Arab League confirms Syria's suspension

Foreign ministers from the 22-member Arab League confirm Syria's suspension from the organization because of its bloody suppression of anti-government protests.

Syrian defectors claim attacks on army posts

Foreign ministers from the 22-member Arab League have confirmed Syria's suspension from the organization because of its bloody suppression of anti-government protests.

The foreign ministers also gave the Syrian government three days to respond to an Arab peace plan that involves sending an Arab League delegation to monitor compliance.

The ministers announced their decisions in a statement after an emergency meeting Wednesday in Rabat, Morocco.

The suspension — first announced Saturday and upheld during the meeting — is a surprisingly harsh and highly unusual move for a member of Syria's standing.

"What has happened in Syria is very sad for all of us, we cannot accept that people are being killed in the way they are now. We are moving to stop the flow of blood," said Qatari Foreign Minister Hamad bin Jassim, whose country has taken the lead in isolating Syria. "The Syrian government must apply the Arab League plan."  

Even Turkey, which once had close ties with Syria, has expressed increasing concern over the situation across the border.    "We denounce the mass murder of the Syrian people," said Turkish Foreign Minister Ahmet Davutoglu, who was in Morocco for a meeting on Arab-Turkish ties. "It is all of our responsibility to end the bloodshed in Syria."  

The suspension decision has enraged Syria, which considers itself a bastion of Arab nationalism. Syrian Foreign Minister Walid al-Mouallem boycotted the meeting.  

Damascus fears the United States and its allies might use the rare Arab consensus to press for tougher sanctions at the United Nations. Veto-wielding Russia and China have so far opposed efforts at the UN Security Council to impose sanctions on Syria — a stance that could become harder to maintain in the face of the Arab stance. 

Canada cautious about intervention 

Canada's Defence Minister Peter MacKay spoke cautiously Wednesday about the prospect of international intervention in Syria. Any mission would need "further contemplation" and possibly a Security Council resolution "to mirror the path that we followed" on Libya.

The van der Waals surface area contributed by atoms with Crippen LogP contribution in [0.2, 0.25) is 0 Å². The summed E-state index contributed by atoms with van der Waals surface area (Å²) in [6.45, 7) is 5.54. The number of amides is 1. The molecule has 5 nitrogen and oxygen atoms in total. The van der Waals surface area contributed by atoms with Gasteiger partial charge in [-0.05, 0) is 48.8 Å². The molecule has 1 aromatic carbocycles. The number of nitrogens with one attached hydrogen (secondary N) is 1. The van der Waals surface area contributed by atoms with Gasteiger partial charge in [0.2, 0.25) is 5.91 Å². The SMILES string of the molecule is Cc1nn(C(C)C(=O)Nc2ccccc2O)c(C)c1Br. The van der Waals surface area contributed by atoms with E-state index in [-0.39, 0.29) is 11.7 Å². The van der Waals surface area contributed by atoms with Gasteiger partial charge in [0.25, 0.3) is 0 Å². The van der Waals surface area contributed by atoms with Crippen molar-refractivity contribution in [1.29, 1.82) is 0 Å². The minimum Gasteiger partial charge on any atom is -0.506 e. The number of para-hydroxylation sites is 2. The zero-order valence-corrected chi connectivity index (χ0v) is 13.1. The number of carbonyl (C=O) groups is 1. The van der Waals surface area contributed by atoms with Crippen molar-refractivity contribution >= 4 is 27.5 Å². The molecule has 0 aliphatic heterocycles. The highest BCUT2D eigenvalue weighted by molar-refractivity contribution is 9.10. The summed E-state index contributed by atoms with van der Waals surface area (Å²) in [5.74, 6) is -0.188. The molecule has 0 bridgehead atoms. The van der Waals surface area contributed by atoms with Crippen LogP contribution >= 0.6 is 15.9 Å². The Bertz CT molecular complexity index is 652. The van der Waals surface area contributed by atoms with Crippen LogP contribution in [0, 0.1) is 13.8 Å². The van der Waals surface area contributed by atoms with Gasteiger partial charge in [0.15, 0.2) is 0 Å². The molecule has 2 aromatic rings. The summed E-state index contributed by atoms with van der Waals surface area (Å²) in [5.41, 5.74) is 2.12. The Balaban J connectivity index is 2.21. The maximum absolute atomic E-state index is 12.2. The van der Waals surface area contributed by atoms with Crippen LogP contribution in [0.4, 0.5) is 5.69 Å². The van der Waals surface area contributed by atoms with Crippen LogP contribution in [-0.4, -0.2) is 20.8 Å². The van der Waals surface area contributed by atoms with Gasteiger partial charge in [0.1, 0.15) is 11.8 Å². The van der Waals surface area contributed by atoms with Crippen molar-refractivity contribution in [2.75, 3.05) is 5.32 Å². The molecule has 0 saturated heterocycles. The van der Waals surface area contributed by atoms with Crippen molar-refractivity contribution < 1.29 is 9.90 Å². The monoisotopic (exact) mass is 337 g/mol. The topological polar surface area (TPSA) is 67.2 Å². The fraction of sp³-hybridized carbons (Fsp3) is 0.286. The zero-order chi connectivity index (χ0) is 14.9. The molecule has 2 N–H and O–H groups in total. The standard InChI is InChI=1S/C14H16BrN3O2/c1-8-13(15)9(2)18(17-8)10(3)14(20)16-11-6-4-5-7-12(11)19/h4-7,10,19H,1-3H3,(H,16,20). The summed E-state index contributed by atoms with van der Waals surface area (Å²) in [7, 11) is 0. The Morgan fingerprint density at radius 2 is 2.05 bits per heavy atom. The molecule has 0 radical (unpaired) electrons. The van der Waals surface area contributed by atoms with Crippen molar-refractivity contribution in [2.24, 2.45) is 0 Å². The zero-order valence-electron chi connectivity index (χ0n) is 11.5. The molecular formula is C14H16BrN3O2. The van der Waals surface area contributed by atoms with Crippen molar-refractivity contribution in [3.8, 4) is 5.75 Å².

"There's a number of things that would have to happen. It is a much more complex situation in many ways, given the circumstances on the ground in Syria," he said, noting it's likely to be discussed at an international security forum in Halifax this weekend.

France's ambassador to Syria said Wednesday the government in Paris ordered him home in the wake of recent attacks against diplomatic missions and the crackdown by the Assad regime.

Ambassador Eric Chevallier said by phone he "was aware" that he had been ordered back but declined to provide details. He deferred all questions about the reasons to the Foreign Ministry.

Army defectors claim attacks near Damascus 

On the ground in Syria, army defectors say they have launched several attacks on President Bashar Assad's military bases near Damascus, including one on an intelligence facility — the latest in stepped-up assaults by the renegade troops targeting the regime's forces.

The Free Syrian Army said in a statement that its main attack in the early hours Wednesday targeted a compound run by the Air Force Intelligence in the Damascus suburb of Harasta.

The renegade group said the other attacks targeted military checkpoints in the Damascus suburbs of Douma, Qaboun and Arabeen and Saqba. The defectors say they killed at least eight soldiers and security forces. 

The claim of the attacks could not be independently confirmed. 

The Syrian government has largely sealed off the country, barring most foreign journalists and preventing independent reporting. But details gathered by activist groups and witnesses, along with the amateur videos, have become key channels of information.

The attacks near Damascus are rare, and clashes between defectors and troops have in the past been concentrated in the northwestern province of Idlib and central region of Homs and the southern province of Daraa.

The attacks come two days after defectors killed 34 of Assad's soldiers and members of the security in Daraa, on what was one of the bloodiest days of the eight-month-old uprising.

The United Nations says that more than 3,500 people have been killed since Assad launched a crackdown on the protesters in mid-March.

A Syrian opposition figure said the attack in Harasta was carried out by defectors who broke into three groups and attacked the compound from three sides with automatic rifles and rocket-propelled-grenades. He added that the administrative building was damaged and the attackers made sure not to hit a nearby building where detainees were being held.

The opposition figure, who spoke on condition of anonymity to discuss military operations, said all the defectors' troops returned safely to their point of origin. He quoted residents in the area as saying that ambulances rushed to the military compound after the attack.